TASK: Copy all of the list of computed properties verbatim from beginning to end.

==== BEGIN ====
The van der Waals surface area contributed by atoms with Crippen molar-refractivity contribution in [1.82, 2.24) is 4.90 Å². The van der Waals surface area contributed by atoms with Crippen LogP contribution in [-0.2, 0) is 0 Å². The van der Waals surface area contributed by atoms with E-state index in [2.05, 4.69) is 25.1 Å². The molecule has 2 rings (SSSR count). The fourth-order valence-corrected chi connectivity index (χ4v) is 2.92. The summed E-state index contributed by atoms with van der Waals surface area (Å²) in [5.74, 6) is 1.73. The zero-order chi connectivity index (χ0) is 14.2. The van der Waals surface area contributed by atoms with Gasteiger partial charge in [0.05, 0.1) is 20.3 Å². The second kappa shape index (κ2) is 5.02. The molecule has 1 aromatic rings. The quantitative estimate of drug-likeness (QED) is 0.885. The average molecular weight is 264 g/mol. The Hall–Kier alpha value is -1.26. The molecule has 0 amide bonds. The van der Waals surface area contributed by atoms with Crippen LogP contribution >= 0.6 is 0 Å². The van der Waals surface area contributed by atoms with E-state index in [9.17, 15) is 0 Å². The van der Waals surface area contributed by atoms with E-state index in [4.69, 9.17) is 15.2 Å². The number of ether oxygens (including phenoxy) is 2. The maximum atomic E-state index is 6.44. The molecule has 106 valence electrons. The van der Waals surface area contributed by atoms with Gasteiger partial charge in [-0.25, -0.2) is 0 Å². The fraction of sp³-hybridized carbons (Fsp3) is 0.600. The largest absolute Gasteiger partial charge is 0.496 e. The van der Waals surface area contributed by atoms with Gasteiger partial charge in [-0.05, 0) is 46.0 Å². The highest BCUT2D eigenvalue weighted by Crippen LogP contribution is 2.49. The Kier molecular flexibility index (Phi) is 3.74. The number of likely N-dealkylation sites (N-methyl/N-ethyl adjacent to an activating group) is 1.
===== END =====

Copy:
The van der Waals surface area contributed by atoms with Crippen molar-refractivity contribution in [1.82, 2.24) is 4.90 Å². The van der Waals surface area contributed by atoms with Crippen LogP contribution in [-0.2, 0) is 0 Å². The van der Waals surface area contributed by atoms with E-state index in [2.05, 4.69) is 25.1 Å². The molecule has 2 rings (SSSR count). The fourth-order valence-corrected chi connectivity index (χ4v) is 2.92. The summed E-state index contributed by atoms with van der Waals surface area (Å²) in [5.74, 6) is 1.73. The zero-order chi connectivity index (χ0) is 14.2. The van der Waals surface area contributed by atoms with Gasteiger partial charge in [0.05, 0.1) is 20.3 Å². The second kappa shape index (κ2) is 5.02. The molecule has 1 aromatic rings. The quantitative estimate of drug-likeness (QED) is 0.885. The average molecular weight is 264 g/mol. The Hall–Kier alpha value is -1.26. The molecule has 0 amide bonds. The van der Waals surface area contributed by atoms with Crippen LogP contribution >= 0.6 is 0 Å². The van der Waals surface area contributed by atoms with E-state index in [9.17, 15) is 0 Å². The van der Waals surface area contributed by atoms with E-state index in [4.69, 9.17) is 15.2 Å². The number of ether oxygens (including phenoxy) is 2. The maximum atomic E-state index is 6.44. The molecule has 106 valence electrons. The van der Waals surface area contributed by atoms with Gasteiger partial charge in [-0.25, -0.2) is 0 Å². The fraction of sp³-hybridized carbons (Fsp3) is 0.600. The largest absolute Gasteiger partial charge is 0.496 e. The van der Waals surface area contributed by atoms with Gasteiger partial charge in [-0.05, 0) is 46.0 Å². The highest BCUT2D eigenvalue weighted by Crippen LogP contribution is 2.49. The Kier molecular flexibility index (Phi) is 3.74. The number of likely N-dealkylation sites (N-methyl/N-ethyl adjacent to an activating group) is 1.